Healthcare is changing more and more rapidly. To thrive in this unpredictable environment, leaders need to excel in many areas. Here’s a look at the top six attributes we’ve identified as crucial to your success.
Today’s senior executives must possess unprecedented flexibility to quickly respond to the changing environment and new government mandates that can greatly impact their bottom line and long-term sustainability, says Dennis Eder, MBA, MA, cofounder and managing partner of Strategic Health Group, a healthcare consultancy. “Rigid adherence to any strategic or operating plan will significantly impair a plan’s options for success,” Eder says.
Mary Herrmann, MS, managing director of executive coaching at BPI group, a leadership, talent, and career transition consultancy, agrees. “Agile leaders can easily adjust in ambiguous and deadline-driven situations,” she says. “They should be able to manage frequent changes, delays, and heavy workloads, and motivate and inspire their teams. In fact, they should excel under pressure.” Leaders should also be inquisitive and open to alternative approaches, she says. “They should seek and thrive in new learning environments and experiences and be able to apply new learning quickly.”
Leaders should also cultivate flexibility throughout their organizations, as healthcare companies also need to adjust to changes quickly and fluidly, says Bill Fox, JD, MA, chief strategist of global healthcare, life sciences, and insurance at MarkLogic, an enterprise database company.
2. Policy savvy
Successful healthcare executives need to be open to hiring new individuals who can provide additional expertise in key areas. For example, some payers are growing their in-house policy experts so they can quickly shift directions depending on legislation. Blue Cross Blue Shield North Carolina hired a former Center for Medicare & Medicaid Innovation deputy administrator. “By employing these types of leaders, payers can better predict and get ahead of legislative changes,” says Ken Botsford, MD, chief medical officer at naviHealth, a care transitions and post-acute care management company.
Healthcare leaders should also build personal relationships with regulators at the state level, in particular with the Department of Insurance and the State Medicaid Agency, and appropriate personnel at CMS, says Eder. “We have seen clients, with the support and collaboration of other health plans, change significant proposed laws that would have affected their risk-based capital requirements.”
Healthcare leaders should also cultivate personal relationships with federal and state legislators who represent the districts in which their organization operates. “In short, it is not enough for the plan to be known; the plan’s face and voice needs to be known as well,” Eder says.
Managed care executives also need to be able to speak to policymakers about the challenges facing their plan, and the industry in general, and verbalize what would make for good public policy relative to achieving the Quadruple Aim, lowering pharmaceutical costs, and solving challenges inherent in serving an aging population, says Eder. “The more that leaders can do this, the more that policymakers will start to rely on health plan executives as a trusted source of unbiased information when health-related issues arise.”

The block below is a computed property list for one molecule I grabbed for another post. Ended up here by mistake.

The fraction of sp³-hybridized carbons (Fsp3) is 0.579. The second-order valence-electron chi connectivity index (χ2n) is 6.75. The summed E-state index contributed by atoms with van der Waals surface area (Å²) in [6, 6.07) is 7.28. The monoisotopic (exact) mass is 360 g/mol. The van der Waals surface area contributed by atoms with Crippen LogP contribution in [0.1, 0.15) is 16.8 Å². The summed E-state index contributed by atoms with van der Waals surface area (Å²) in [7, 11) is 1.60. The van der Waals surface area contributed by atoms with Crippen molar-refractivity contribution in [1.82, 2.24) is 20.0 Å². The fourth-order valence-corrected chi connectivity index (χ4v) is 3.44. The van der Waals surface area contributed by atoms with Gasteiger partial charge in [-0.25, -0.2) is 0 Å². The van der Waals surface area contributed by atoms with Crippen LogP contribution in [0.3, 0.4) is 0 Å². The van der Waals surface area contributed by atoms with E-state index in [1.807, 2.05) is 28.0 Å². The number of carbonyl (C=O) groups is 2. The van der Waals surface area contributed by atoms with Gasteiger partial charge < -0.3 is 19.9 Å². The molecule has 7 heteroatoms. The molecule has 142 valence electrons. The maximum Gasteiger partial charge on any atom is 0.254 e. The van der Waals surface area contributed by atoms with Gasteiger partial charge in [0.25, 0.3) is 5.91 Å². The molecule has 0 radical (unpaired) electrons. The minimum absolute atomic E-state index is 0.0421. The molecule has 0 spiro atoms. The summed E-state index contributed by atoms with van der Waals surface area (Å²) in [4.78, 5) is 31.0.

3. Social media awareness
Social media presence can affect how customers and the competition perceive, relate to, and interact with a healthcare organization. Healthcare executives must monitor the social media landscape and ensure their companies are fully utilizing it.
For example, patient engagement and wellness initiatives on social media pose an opportunity to reach consumers on an entirely different level and in a fashion that makes a health plan more than a medical claims processing organization, says Ashraf Shehata, MHA, principal at KPMG and a member of the tax, audit, and advisory firm’s Global Healthcare Center of Excellence. “They can educate patients without needing a big budget. Even if a few hundred people view a two-minute video pertaining to diabetes education, it can recoup the investment if it prevents a few hospitalizations.”
Fox says social media also helps companies show customers that their needs are prioritized. They should engage in ongoing conversations with customers by monitoring customer posts and responding in a timely and meaningful manner to questions, concerns, or even compliments, he says.
Healthcare executives should also use social media to build their own knowledge base. For example, use it as a place to listen and gather information from customers and potential customers. “Learning about challenges from the patient’s perspective is often the best way to understand what healthcare consumers want and need to reorient priorities,” Botsford says.
Finally, healthcare executives should understand how their companies can monitor social media posts to sense health epidemics faster, Fox says. For instance, people often use social media to share when they are not feeling well before they go to the doctor. An abnormal spike in such posts could indicate the start of the flu season in a particular area sooner.